Lettuce (Lactuca sativa) is a high-value crop cultivated worldwide. Harvested lettuce acreage in New Mexico, USA, trails the leading lettuce production states (California, Arizona), but growers in New Mexico are interested in expanding their production. For New Mexico farmers to increase lettuce production to reach new markets, information on heat-tolerant cultivar performance is needed. This study was conducted to evaluate six lettuce cultivars described as heat tolerant by seed suppliers or other sources. In 2020 and 2021, we assessed two butterhead types, ‘Anuenue’ and ‘Mikola RG10’; two green leaf types, ‘Muir’ and ‘Tropicana’; and two romaine types, ‘Parris Island Cos’ and ‘Sparx’, in the Jose Fernandez Garden at the New Mexico State University Heritage Farm in Las Cruces, NM. To determine which cultivars and types of lettuce are better suited for southern New Mexico, we measured these variables: marketable harvest weight, number of days from transplant to first bolt, and number of days from transplant to 50% bolted. In 2020, ‘Sparx’, a romaine-type lettuce, had, on average, 32% higher yield compared with the other lettuce types. In 2021 both romaine-type cultivars, Sparx and Parris Island Cos, produced 19% more marketable yield than the other lettuce cultivars. In 2020, ‘Sparx’ was the last to bolt and to reach the 50% bolted stage, whereas in 2021 ‘Mikola RG10’ and ‘Muir’ were the last cultivars to bolt and reach the 50% bolted stage. These results suggest that ‘Sparx’ would be a good potential candidate for farmers in southern New Mexico. ‘Mikola RG10’ and ‘Muir’, butterhead and green leaf type, respectively, demonstrated slower bolting in 2021, indicating they may be useful cultivars for extending lettuce harvest in New Mexico.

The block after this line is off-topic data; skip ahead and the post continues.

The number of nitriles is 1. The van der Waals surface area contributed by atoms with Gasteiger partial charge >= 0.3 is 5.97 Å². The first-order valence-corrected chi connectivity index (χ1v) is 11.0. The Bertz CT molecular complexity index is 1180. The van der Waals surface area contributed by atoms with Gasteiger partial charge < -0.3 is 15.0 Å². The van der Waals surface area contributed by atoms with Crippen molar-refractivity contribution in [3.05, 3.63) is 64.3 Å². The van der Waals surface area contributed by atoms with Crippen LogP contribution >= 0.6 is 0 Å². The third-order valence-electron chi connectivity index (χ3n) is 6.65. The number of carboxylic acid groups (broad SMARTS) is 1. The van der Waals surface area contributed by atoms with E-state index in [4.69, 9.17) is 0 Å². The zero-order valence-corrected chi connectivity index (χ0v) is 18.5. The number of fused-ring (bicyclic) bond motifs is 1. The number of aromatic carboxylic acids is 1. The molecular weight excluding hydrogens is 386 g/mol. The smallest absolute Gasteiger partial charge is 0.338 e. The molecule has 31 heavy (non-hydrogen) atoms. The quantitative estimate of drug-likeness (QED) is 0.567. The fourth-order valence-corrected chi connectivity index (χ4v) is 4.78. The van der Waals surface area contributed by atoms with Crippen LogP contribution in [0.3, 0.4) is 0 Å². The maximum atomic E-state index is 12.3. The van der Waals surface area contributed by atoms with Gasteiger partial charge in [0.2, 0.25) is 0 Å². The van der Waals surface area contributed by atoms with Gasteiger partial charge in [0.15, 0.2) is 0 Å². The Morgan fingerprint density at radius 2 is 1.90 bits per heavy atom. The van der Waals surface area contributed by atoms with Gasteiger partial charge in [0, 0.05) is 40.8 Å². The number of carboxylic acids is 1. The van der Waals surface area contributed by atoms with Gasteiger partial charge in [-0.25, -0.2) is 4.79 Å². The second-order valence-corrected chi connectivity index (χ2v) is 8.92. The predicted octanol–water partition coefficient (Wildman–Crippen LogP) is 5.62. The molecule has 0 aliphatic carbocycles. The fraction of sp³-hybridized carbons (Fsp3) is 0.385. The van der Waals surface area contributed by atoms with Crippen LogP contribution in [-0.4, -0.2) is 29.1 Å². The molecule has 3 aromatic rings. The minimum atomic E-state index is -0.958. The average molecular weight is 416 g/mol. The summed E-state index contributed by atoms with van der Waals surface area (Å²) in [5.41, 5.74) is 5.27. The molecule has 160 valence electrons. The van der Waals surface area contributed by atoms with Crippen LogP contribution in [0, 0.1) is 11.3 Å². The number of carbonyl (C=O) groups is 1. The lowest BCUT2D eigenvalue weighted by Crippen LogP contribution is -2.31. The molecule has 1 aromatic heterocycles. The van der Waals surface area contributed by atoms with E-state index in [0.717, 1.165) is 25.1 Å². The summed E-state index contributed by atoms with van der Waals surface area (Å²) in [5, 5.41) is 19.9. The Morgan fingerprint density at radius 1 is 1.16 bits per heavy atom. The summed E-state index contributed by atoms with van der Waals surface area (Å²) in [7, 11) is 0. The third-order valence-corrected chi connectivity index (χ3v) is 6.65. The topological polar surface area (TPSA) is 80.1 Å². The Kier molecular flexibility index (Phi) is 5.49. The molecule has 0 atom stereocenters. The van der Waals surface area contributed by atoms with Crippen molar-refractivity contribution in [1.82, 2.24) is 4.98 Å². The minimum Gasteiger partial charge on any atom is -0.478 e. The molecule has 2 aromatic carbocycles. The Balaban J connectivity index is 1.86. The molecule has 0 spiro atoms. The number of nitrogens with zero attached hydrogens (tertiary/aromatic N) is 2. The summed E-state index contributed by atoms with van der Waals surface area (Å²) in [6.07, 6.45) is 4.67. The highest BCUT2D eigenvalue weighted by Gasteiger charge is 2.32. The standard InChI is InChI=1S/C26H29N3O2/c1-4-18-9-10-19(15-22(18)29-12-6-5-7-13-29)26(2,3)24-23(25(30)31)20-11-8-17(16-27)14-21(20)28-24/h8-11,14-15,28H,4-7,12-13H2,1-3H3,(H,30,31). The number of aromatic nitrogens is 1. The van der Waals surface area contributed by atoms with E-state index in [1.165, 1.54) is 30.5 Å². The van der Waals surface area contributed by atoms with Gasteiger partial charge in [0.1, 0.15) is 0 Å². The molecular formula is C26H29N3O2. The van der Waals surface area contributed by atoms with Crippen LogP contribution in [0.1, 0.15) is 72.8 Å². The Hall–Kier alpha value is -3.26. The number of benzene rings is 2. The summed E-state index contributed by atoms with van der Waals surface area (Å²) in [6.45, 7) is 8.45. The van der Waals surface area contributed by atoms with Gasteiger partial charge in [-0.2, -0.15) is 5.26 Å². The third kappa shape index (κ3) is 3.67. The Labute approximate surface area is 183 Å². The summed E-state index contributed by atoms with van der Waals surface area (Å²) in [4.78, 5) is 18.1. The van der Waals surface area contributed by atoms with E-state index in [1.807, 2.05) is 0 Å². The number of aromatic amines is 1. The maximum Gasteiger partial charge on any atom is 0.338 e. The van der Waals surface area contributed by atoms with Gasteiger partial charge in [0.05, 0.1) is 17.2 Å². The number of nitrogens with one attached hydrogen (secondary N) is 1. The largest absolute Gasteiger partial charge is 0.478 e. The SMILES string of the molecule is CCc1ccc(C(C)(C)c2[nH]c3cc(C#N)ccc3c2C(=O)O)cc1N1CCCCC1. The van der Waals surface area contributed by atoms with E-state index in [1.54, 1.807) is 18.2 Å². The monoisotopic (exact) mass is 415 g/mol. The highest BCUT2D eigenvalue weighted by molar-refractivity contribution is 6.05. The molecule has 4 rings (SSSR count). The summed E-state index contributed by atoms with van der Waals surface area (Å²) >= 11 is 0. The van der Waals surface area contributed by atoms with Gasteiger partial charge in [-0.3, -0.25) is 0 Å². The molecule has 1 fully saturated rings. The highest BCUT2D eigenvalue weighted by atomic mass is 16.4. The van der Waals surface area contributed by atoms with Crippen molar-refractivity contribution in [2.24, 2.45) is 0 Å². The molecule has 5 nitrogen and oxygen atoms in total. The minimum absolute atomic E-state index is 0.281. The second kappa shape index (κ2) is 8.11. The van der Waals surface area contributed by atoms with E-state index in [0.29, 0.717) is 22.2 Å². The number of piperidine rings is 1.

Cultivated lettuce (Latuca sativa) acreage has increased by 52% since 2012 throughout New Mexico, USA [US Department of Agriculture, National Agricultural Statistics Service (USDA-NASS) 2017]. Although the cultivated lettuce acreage in New Mexico is far behind leading lettuce production states California and Arizona (USDA-NASS 2022), New Mexico growers are interested in expanding into lettuce production with the aim of reaching new markets (Havlik et al. 2022). Lettuce is a cool season crop that achieves greatest growth under diurnal air temperatures of 73 °F maximum and 45 °F minimum (Smith et al. 2011). To achieve this temperature range in New Mexico, typically December through February are the months recommended for planting lettuce (Walker 2021). Yet the past decade has been the warmest on record, with increasing hot days and warms nights during the lettuce planting period (National Oceanic and Atmospheric Administration 2022). In the southern part of state, lettuce is usually grown as a rotational crop with other vegetables crops during the winter and early spring (Sanogo et al. 2019) and sold in larger markets. Growers are eager to find lettuce cultivars with sustained production in warmer temperatures.